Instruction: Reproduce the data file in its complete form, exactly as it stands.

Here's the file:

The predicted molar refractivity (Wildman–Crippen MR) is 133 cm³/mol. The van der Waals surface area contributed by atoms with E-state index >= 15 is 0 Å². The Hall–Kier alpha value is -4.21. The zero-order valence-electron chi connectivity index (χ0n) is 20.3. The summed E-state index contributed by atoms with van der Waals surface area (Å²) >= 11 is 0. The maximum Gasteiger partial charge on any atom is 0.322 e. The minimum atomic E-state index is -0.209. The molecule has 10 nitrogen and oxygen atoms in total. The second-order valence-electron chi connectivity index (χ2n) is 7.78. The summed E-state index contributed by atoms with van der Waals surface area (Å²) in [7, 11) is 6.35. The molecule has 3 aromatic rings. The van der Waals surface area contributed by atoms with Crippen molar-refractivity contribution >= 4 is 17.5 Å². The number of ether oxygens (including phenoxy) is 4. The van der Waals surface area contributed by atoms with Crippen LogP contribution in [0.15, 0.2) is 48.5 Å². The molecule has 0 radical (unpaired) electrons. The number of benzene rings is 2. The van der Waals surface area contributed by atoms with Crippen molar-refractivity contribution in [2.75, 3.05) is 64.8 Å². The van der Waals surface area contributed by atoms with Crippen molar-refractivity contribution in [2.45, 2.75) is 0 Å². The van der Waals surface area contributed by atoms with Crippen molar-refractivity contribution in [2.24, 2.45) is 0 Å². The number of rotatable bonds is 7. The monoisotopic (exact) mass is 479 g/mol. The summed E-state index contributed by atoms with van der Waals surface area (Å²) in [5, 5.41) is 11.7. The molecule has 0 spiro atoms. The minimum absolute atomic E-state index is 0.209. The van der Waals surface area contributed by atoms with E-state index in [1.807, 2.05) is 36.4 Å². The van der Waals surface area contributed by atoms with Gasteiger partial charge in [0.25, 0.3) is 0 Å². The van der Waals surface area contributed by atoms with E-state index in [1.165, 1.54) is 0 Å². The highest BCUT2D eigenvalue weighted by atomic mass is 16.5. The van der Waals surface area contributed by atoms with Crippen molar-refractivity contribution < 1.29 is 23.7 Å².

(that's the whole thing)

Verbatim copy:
The predicted molar refractivity (Wildman–Crippen MR) is 133 cm³/mol. The van der Waals surface area contributed by atoms with E-state index >= 15 is 0 Å². The Hall–Kier alpha value is -4.21. The zero-order valence-electron chi connectivity index (χ0n) is 20.3. The summed E-state index contributed by atoms with van der Waals surface area (Å²) >= 11 is 0. The maximum Gasteiger partial charge on any atom is 0.322 e. The minimum atomic E-state index is -0.209. The molecule has 10 nitrogen and oxygen atoms in total. The second-order valence-electron chi connectivity index (χ2n) is 7.78. The summed E-state index contributed by atoms with van der Waals surface area (Å²) in [7, 11) is 6.35. The molecule has 3 aromatic rings. The van der Waals surface area contributed by atoms with Crippen molar-refractivity contribution >= 4 is 17.5 Å². The number of ether oxygens (including phenoxy) is 4. The van der Waals surface area contributed by atoms with Crippen LogP contribution in [0.15, 0.2) is 48.5 Å². The molecule has 0 radical (unpaired) electrons. The number of benzene rings is 2. The van der Waals surface area contributed by atoms with Crippen molar-refractivity contribution in [2.75, 3.05) is 64.8 Å². The van der Waals surface area contributed by atoms with Crippen molar-refractivity contribution in [2.45, 2.75) is 0 Å². The van der Waals surface area contributed by atoms with Crippen molar-refractivity contribution in [2.24, 2.45) is 0 Å². The number of rotatable bonds is 7. The monoisotopic (exact) mass is 479 g/mol. The summed E-state index contributed by atoms with van der Waals surface area (Å²) in [5, 5.41) is 11.7. The molecule has 0 spiro atoms. The minimum absolute atomic E-state index is 0.209. The van der Waals surface area contributed by atoms with E-state index in [1.807, 2.05) is 36.4 Å². The van der Waals surface area contributed by atoms with Gasteiger partial charge in [0.25, 0.3) is 0 Å². The van der Waals surface area contributed by atoms with E-state index in [1.165, 1.54) is 0 Å². The highest BCUT2D eigenvalue weighted by atomic mass is 16.5. The van der Waals surface area contributed by atoms with Crippen molar-refractivity contribution < 1.29 is 23.7 Å².